Shares in the group fell last year but last week, RHM reported a surge in annual profits.
Underlying operating profit rose from £158.2m (€228m) to £173.5m (€250m) for the year ending April 29 2006 with turnover up by 2.1 per cent.
And the previously disappointing cakes sector picked up to contribute to the company's success - going from a 14 per cent decline in the first half of the year to an 8 per cent decline in the second.
CEO Ian McMahon said: "We are increasing investment behind our brands. We have a wide range of new products under development across all business areas, with Hovis, Bisto, Sharwood's and Cadbury's Cake products all due to appear in store in the first half of the fiscal year."
Last year, the company relaunched its Hovis range under the name 'healthiest ever' in order to target a health-conscious market.
The new Hovis products claim to be low in salt, high in whole wheat and free from artificial flavourings and preservatives, and in February this year the Hovis Granary range was re-introduced to the market - as a healthier product containing omega 3-rich linseeds and sunflower seeds high in vitamin E.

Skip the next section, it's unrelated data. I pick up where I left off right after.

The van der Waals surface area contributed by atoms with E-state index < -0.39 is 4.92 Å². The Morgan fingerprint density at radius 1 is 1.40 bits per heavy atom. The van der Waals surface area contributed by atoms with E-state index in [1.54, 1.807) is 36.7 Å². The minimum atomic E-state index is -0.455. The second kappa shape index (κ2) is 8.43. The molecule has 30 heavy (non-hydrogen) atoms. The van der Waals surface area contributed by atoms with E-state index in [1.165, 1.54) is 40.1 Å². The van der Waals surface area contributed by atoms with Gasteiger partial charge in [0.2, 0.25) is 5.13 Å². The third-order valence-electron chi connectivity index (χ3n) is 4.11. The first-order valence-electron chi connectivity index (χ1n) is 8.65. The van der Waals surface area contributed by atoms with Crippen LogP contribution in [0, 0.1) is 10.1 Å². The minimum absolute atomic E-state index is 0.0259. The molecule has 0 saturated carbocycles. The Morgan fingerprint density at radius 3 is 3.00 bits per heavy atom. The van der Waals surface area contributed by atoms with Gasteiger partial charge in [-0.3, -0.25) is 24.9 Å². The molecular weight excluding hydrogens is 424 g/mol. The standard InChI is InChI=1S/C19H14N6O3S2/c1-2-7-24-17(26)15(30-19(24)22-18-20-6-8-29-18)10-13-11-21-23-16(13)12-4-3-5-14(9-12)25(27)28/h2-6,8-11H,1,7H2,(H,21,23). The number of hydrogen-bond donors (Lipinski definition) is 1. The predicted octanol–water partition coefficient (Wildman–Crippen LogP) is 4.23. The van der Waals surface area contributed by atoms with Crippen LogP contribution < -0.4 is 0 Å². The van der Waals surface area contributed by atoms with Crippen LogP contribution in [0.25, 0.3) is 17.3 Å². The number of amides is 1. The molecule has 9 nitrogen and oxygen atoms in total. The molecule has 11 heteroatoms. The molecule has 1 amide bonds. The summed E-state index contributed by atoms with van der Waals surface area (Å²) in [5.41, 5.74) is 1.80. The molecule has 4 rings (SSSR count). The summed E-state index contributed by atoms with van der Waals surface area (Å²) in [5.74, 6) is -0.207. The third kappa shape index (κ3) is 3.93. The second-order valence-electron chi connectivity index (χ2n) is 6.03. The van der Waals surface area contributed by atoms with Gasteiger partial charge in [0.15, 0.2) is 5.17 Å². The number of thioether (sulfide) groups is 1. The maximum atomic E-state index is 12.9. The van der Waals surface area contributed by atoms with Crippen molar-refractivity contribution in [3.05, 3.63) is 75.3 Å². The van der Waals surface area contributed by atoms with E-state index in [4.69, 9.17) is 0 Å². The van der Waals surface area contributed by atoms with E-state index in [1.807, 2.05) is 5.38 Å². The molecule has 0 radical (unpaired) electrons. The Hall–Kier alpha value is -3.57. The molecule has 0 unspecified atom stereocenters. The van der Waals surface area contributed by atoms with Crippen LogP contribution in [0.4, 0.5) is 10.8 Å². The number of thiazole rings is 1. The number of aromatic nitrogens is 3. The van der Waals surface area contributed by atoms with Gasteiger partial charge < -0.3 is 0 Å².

Building on this year's success, the company is set to launch a new range of Hovis products in the next half, these will include three healthy-eating Hovis loaves.
After October 2005's drop in sales of the Mr Kipling brand, a new, healthier 'Delightful' range was added which was marketed as being free from artificial flavours and colours.
After the news of RHM's profits broke recently, the company's shares rose by 8 per cent to 286p.
But the company was dealt a heavy blow this week when private equity firm, Doughty Hanson & Co, sold their 26.6 per cent stake in RHM - equating to 93 million common shares.
They sold the shares at a discount of 6.3 per cent meaning a final price of 266p for each.
Following the news, company share prices fell 6 per cent from 284.75p to 268p.